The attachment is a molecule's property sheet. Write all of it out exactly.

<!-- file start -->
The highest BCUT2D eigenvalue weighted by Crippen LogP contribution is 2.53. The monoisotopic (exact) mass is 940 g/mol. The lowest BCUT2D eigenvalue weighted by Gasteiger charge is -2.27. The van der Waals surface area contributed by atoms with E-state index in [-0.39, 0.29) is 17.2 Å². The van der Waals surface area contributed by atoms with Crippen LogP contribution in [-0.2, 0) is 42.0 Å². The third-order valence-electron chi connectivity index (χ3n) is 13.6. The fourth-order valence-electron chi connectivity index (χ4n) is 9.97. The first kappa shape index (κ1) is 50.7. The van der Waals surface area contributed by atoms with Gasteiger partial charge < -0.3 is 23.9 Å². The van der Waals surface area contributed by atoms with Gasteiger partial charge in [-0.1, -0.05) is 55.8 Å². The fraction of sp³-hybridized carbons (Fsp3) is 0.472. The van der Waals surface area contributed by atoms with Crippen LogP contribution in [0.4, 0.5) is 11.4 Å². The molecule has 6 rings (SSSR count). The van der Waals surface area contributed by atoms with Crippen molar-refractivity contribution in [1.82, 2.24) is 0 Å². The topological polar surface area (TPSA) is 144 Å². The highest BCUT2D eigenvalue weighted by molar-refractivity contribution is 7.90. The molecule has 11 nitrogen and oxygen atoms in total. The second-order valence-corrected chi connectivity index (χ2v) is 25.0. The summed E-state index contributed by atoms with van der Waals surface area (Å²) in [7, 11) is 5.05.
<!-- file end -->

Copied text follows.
The highest BCUT2D eigenvalue weighted by Crippen LogP contribution is 2.53. The monoisotopic (exact) mass is 940 g/mol. The lowest BCUT2D eigenvalue weighted by Gasteiger charge is -2.27. The van der Waals surface area contributed by atoms with E-state index in [-0.39, 0.29) is 17.2 Å². The van der Waals surface area contributed by atoms with Crippen LogP contribution in [-0.2, 0) is 42.0 Å². The third-order valence-electron chi connectivity index (χ3n) is 13.6. The fourth-order valence-electron chi connectivity index (χ4n) is 9.97. The first kappa shape index (κ1) is 50.7. The van der Waals surface area contributed by atoms with Gasteiger partial charge < -0.3 is 23.9 Å². The van der Waals surface area contributed by atoms with Gasteiger partial charge in [-0.1, -0.05) is 55.8 Å². The fraction of sp³-hybridized carbons (Fsp3) is 0.472. The van der Waals surface area contributed by atoms with Crippen LogP contribution in [0.4, 0.5) is 11.4 Å². The molecule has 6 rings (SSSR count). The van der Waals surface area contributed by atoms with Crippen molar-refractivity contribution in [1.82, 2.24) is 0 Å². The topological polar surface area (TPSA) is 144 Å². The highest BCUT2D eigenvalue weighted by molar-refractivity contribution is 7.90. The molecule has 11 nitrogen and oxygen atoms in total. The second-order valence-corrected chi connectivity index (χ2v) is 25.0. The summed E-state index contributed by atoms with van der Waals surface area (Å²) in [7, 11) is 5.05.